Right support can help Scotland’s land businesses meet net-zero targetPress Release
A net-zero target for carbon emissions in Scotland by 2045 is challenging but could be achievable with the right support and leadership, Scottish Land & Estates has said.
Speaking following the publication of the latest report from Committee on Climate Change (CCC), the rural business organisation said Scotland was well-placed to make a real impact on carbon emissions, but a ‘just transition’ was needed over future decades.
Mark Tennant, Vice-Chair (Policy) of Scottish Land & Estates, said: “Scotland has been ambitious in its adopting targets so far and there is no reason why we should not continue to aim high. Whilst ambitious, we believe net-zero can be achieved by 2045 if government positively supports land managers to implement the changes that will need to be made.
“Agriculture is consistently named as significant contributor of greenhouse gas emissions, but the industry has already made considerable efforts to reduce this.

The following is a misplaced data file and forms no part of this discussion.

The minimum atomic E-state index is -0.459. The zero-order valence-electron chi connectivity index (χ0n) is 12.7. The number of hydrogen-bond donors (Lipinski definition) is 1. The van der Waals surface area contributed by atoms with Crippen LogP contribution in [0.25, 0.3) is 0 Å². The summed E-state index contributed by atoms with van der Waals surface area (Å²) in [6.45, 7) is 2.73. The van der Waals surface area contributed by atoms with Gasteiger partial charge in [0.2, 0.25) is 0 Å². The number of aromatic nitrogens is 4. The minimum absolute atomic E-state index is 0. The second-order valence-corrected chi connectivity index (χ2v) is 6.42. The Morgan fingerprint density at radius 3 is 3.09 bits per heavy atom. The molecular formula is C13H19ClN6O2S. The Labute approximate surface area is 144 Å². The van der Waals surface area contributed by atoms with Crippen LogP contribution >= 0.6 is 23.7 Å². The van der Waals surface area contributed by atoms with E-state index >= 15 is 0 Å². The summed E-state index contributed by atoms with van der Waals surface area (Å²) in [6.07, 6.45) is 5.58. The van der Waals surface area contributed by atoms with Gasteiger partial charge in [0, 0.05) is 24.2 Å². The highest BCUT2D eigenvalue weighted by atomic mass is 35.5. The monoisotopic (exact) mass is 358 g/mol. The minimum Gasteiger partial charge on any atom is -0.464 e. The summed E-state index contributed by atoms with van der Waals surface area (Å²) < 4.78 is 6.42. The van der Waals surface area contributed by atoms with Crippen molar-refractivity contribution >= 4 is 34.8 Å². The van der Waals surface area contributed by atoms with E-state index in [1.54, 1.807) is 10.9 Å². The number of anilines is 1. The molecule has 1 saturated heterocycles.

“One current issue faced by land-based businesses is the separation of land uses in carbon emission calculations. Through afforestation, regeneration of peatland and renewable energy projects, farmers and land managers are already making significant efforts towards the reduction of carbon emission and existing atmospheric carbon levels. Despite this, many of these efforts are not currently recognised because of the strict sectoral approach that is taken between farming, forestry and other land uses. With more and more diversification in land-based business, it is important that the concept of integrated land use is encapsulated within new legislation currently in passage through the Scottish Parliament.”
SLE added that maintaining Scotland’s high-quality food production was essential.
Mr Tennant continued: “All sectors will need to employ considerable changes to reduce their emissions and to adapt to the shifting climate across the supply chain. However, sectors should not be considered in isolation. Industries should work together to find solutions and work with each other address shortfalls where appropriate.
“Domestic production of food is essential for Scotland’s future and quality should not be compromised or overlooked. Importing vast amounts of food is both unsustainable and short-sighted and would lead to us exporting our emissions rather than tackling the problem. Land managers and farmers need to be further encouraged to follow sustainable practices that will improve resilience and economic opportunity as well as meet the changing consumer demand. We believe it is up to government and rural organisations to help this happen.”